To scroll or not to scroll
Aug 18, 2011
Within the web design community, there have been many discussions about the “scroll line,” the “fold,” the “scroll fold line” or whatever you want to call it. If you’re not familiar with this raging debate, consider yourself “not a nerd.” To help clarify this discussion, I will try and define the “fold.” The “fold” means everything that is initially viewable on a webpage. So when a user lands on a page, the “fold” represents everything that is seen, sans scrolling. So everything above the “fold” is prime real estate because it is viewed by the user when they first hit the page. Hopefully that provides a clear summary for the non-nerd audience out there.
With the definition out of the way, let’s discuss where the “fold” resides. Now this is where it gets tricky. There are multiple desktop resolutions out in the wild. The standard is the famous/infamous 1024×768 resolution that has a fold of about 600 pixels. Which is great, problem solved! Everyone has a simple 600 pixel fold! Well, not really. The issue is slightly more complicated than that. Technology can be a tricky thing. Different browsers and Operating Systems handle resolution in different ways. So one person that has a 1024 screen resolution may show a different fold than another user. Crazy huh?
There are many things web designers must take into consideration: “Fold” line appearance in different browsers and operating systems. Browser chrome and the affect scrollbars and “back” buttons play on screen space. Now compound these considerations with yet another factor the resolution doesn’t take into account: user habits. Most of us don’t display the browser at full screen. We reduce the browser chrome to a much smaller state. So this makes the “fold” random, something the creators of the site can’t be held accountable for. And that is just the half of it! There is an ocean of devices out there that are interweb friendly. There is mobile, tablet, desktop, refrigerators (I’m not kidding you) and televisions, to name a few. These internet-enabled devices keep growing. Pretty soon you will be able to check your Gmail via the toilet.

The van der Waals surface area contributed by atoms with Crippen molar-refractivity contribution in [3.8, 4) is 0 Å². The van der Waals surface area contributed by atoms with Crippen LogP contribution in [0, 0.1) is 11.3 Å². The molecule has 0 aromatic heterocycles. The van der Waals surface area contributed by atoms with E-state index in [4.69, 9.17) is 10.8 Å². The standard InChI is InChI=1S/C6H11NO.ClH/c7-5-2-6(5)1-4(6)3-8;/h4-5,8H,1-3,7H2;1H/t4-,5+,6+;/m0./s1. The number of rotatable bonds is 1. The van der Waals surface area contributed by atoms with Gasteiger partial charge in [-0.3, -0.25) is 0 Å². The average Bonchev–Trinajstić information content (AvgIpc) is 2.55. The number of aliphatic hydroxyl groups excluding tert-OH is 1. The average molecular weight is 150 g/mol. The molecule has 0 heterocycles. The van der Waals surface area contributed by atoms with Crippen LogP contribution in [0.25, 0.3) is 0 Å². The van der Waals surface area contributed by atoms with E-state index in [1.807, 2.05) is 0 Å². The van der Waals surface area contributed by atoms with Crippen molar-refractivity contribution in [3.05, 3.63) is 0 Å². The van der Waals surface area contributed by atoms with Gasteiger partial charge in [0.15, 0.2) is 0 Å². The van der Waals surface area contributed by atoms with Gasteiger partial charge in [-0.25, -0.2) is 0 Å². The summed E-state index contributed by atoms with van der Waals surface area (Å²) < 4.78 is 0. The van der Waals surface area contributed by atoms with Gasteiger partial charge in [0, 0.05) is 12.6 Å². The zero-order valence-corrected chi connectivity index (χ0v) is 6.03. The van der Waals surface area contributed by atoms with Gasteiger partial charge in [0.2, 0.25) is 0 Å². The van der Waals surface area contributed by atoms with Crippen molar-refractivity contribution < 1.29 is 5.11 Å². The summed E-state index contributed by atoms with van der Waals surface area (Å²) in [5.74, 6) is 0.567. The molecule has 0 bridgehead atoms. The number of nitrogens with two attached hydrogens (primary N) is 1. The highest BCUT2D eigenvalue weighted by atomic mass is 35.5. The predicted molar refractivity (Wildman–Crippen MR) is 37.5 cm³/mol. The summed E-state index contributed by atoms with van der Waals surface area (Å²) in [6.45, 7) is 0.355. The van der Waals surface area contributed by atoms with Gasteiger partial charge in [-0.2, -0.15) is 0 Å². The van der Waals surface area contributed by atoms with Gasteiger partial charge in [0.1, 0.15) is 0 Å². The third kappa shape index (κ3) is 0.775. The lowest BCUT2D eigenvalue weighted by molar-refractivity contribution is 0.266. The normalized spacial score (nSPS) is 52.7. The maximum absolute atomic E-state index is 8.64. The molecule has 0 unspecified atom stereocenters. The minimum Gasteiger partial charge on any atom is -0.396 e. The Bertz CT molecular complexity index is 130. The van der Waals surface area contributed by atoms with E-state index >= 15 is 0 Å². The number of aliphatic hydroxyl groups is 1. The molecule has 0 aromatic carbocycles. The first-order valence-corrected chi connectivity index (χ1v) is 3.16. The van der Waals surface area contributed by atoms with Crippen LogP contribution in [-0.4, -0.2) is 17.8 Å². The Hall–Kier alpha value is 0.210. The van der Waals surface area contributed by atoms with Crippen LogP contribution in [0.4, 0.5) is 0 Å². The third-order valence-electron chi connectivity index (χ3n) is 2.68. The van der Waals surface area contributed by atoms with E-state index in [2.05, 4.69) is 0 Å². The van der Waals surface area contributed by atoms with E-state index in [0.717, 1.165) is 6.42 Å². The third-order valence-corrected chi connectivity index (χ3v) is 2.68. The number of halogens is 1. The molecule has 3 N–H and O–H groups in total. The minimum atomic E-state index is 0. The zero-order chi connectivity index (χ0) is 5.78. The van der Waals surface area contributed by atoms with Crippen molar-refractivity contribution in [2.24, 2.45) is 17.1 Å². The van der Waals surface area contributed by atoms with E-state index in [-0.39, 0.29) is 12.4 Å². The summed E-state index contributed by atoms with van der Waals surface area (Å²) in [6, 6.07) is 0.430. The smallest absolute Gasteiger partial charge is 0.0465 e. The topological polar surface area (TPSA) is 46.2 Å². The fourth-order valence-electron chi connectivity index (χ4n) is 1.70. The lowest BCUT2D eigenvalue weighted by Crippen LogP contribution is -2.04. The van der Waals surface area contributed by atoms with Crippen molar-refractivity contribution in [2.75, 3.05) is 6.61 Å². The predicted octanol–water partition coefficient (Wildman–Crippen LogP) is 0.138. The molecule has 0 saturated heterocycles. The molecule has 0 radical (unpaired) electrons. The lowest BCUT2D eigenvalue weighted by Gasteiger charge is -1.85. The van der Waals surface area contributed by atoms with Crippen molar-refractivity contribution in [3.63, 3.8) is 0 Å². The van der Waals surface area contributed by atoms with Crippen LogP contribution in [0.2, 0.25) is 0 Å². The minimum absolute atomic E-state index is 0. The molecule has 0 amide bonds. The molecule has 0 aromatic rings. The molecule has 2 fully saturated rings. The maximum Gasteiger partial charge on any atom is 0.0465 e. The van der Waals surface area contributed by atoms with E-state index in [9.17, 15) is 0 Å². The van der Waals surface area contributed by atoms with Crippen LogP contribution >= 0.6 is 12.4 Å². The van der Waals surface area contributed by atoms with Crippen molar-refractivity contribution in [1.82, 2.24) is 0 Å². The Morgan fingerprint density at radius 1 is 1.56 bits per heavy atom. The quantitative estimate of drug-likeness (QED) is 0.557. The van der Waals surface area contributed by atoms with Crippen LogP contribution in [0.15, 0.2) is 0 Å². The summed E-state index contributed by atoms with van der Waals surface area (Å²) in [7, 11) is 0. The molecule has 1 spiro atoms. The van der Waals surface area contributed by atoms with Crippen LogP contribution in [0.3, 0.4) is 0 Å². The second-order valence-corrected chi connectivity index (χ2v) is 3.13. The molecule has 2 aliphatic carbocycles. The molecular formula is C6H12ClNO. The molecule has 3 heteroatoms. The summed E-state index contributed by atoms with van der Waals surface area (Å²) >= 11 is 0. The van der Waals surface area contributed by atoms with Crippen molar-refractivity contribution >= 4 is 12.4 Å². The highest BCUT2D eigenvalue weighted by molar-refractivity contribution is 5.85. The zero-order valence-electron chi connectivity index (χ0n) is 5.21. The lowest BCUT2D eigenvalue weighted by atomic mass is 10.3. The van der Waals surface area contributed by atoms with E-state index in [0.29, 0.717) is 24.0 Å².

My point is the “fold” isn’t universal and there are tons of “folds” out there. So, what can we do? Should we throw out the concept of the scroll line? Well the importance of the “fold” is a factor, so let’s discuss this position. There have been many studies that show “Users spend 80% of their time looking at information above the page fold.” These studies shows the importance of scrolling behaviors. By tracking eye path patterns we are able to peer into the world of user habits and use this research to better our websites. I could dive in deeper and discuss the importance of the “fold” more, but just take my word, it is important.
Since the scroll line varies from device to device, what can you do to make sure users see the site’s most valuable content? Analytics. If I am creating or refreshing a site, I will check the analytics of the site. The analytics give me tons of valuable information. One thing the analytics provide is the most common screen resolutions of visitors to the site. It gives me a starting percentage I can base my assumptions on and helps direct the creative. If you are starting a site from scratch, general stats. They can help dictate where the important info should reside. Take it from a web design nerd, these methods will help you use the screen space to accomplish your business goals. Now go forth and create with confidence in the “fold” line’s position. Well, not its exact position, but confidence in its general position within a particular device resolution!